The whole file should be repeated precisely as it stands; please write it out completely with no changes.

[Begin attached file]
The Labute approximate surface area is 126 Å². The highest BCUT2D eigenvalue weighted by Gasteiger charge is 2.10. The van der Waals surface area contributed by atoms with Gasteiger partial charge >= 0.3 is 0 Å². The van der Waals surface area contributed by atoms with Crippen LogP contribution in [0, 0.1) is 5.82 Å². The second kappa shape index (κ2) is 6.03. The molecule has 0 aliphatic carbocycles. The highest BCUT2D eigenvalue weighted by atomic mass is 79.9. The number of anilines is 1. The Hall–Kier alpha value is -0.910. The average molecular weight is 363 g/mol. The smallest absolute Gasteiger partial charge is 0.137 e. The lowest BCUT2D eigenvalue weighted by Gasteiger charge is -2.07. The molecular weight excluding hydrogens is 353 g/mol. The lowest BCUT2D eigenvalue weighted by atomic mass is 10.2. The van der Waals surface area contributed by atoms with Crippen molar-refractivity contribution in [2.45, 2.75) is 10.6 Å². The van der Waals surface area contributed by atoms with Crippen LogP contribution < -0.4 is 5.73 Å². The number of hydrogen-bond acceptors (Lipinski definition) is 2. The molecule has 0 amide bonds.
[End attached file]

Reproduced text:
The Labute approximate surface area is 126 Å². The highest BCUT2D eigenvalue weighted by Gasteiger charge is 2.10. The van der Waals surface area contributed by atoms with Gasteiger partial charge >= 0.3 is 0 Å². The van der Waals surface area contributed by atoms with Crippen LogP contribution in [0, 0.1) is 5.82 Å². The second kappa shape index (κ2) is 6.03. The molecule has 0 aliphatic carbocycles. The highest BCUT2D eigenvalue weighted by atomic mass is 79.9. The number of anilines is 1. The Hall–Kier alpha value is -0.910. The average molecular weight is 363 g/mol. The smallest absolute Gasteiger partial charge is 0.137 e. The lowest BCUT2D eigenvalue weighted by Gasteiger charge is -2.07. The molecular weight excluding hydrogens is 353 g/mol. The lowest BCUT2D eigenvalue weighted by atomic mass is 10.2. The van der Waals surface area contributed by atoms with Crippen molar-refractivity contribution in [2.45, 2.75) is 10.6 Å². The van der Waals surface area contributed by atoms with Crippen LogP contribution < -0.4 is 5.73 Å². The number of hydrogen-bond acceptors (Lipinski definition) is 2. The molecule has 0 amide bonds.